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Old 10-19-2012, 08:01 AM
 
43,631 posts, read 44,355,249 times
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Quote:
Originally Posted by mayhem_223 View Post
Has concrete housing or apartment complex ever existed anywhere in the US? I realize that now with modern building, with insulators between floor and ceiling we don't need concrete anymore.

Going back all to 50's, I noticed most apartments were made from wood , usually medium-rise, 3 story buildings sprawled outside cities. I currently live in of those old buildings, and its so loud I cannot believe. When my neighbor stomps, my lamp rattles below me, the footstep noise is very annoying.

Compare it to Europe (I lived in former eastern block, Poland), I spent a lot of time in one of those "ugly" high-rise concrete blocks and they were very quiet. U might hear footsteps but not that lout they would affect your sleep and disturb you in studying or doing work at home.

Im not trying to start politics and compare democracy to communism. But it seems to me that "greed for profit" triumphed over common sense with lack of regulation and what we have we ended up with crappy apartment living because it was all made cheap; excessively focused on money and speed over comfortable living of future tenants. Perhaps then when carpets were very common that maybe helped a bit, but no one thought they would few decades later rip them off to replace with lightwood floor?
I see this problem in my parents apartment they purchased 6 years ago and I count my days until I move out (again) on my own after I pay off some proportion of student loans.

Let me picture the situation with footstep noise. Its so heavy and loud, your lamp, fan attached to ceiling rattles! Its like you hear a heard of elephants above you. I hear almost 24h a day stomping back and forth between kitchen and my room, door/window slamming. I had to talk to my neighbor to ask to walk more softly during the hours I come from work to sleep.
In NYC, most of the buildings that were built in the 1950s were made from red (or sometimes white) bricks and many of them have parkay wood floors. Most tenants use rugs/carpets to help with the noise in between the floors.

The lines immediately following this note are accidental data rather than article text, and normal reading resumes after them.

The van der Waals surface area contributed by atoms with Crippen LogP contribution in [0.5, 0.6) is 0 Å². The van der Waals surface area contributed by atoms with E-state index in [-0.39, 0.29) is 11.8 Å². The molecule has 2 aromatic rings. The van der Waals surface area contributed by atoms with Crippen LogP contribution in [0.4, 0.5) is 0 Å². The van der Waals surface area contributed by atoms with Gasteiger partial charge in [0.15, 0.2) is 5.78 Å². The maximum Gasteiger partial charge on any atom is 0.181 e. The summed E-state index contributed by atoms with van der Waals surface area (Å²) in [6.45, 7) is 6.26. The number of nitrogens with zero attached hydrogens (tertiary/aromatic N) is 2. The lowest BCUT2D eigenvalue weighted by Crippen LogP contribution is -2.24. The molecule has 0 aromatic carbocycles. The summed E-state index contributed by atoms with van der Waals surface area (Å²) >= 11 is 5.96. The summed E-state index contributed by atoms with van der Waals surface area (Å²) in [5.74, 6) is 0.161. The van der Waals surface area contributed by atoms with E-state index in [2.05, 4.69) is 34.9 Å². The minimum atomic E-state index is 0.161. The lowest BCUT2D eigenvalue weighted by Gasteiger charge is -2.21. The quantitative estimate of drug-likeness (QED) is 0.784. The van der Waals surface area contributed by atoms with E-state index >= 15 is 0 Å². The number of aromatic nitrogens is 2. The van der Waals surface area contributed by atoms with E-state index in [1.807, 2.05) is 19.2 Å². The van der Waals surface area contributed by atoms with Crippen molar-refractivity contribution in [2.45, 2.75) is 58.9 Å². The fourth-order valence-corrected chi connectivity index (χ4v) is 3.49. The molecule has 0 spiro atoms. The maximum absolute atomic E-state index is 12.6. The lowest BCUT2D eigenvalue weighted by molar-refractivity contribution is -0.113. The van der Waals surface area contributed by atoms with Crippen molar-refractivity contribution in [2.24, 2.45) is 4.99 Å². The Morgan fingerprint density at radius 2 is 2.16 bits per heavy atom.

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Old 10-19-2012, 09:49 AM
 
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Quote:
Originally Posted by Chava61 View Post
In NYC, most of the buildings that were built in the 1950s were made from red (or sometimes white) bricks and many of them have parkay wood floors. Most tenants use rugs/carpets to help with the noise in between the floors.
That's the problem of wooden floor partitions. The good thing about stone houses is that they allow the use of concrete slabs - they cost a bit more than wood, but provide decent sound proofing. Not perfect, though, so the flooring matters too.

In Russia banks don't provide mortgage for apartment buildings with wooden floor partitions, no matter anything - simply because virtually all of them are trash, awaiting demolition. "Modern" apartment buildings don't have them, because they don't meet the minimum requirements set after WW2.
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Old 10-24-2012, 12:40 PM
 
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Quote:
Originally Posted by russiaonline View Post
That's the problem of wooden floor partitions. The good thing about stone houses is that they allow the use of concrete slabs - they cost a bit more than wood, but provide decent sound proofing. Not perfect, though, so the flooring matters too.

In Russia banks don't provide mortgage for apartment buildings with wooden floor partitions, no matter anything - simply because virtually all of them are trash, awaiting demolition. "Modern" apartment buildings don't have them, because they don't meet the minimum requirements set after WW2.
In Israel the apts. have large tiled floors which I assume are placed over concrete as one doesn't usually hear one's neighbors in the apts. above and below.
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Old 10-24-2012, 01:30 PM
 
Location: The Ranch in Olam Haba
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Quote:
Originally Posted by Chava61 View Post
In Israel the apts. have large tiled floors which I assume are placed over concrete as one doesn't usually hear one's neighbors in the apts. above and below.
Actually the older apartments did. The newer ones are using stamped concrete now on top of the concrete floors. Also all the external walls are poured concrete too.
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Old 10-25-2012, 08:18 AM
 
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Quote:
Originally Posted by Hollytree View Post
"the powers that be" !!!

are just private housing contractors and developers responding to demand. There is no conspiracy!

Some people want single family dwellings- others want apartments. No one forces anyone into anything.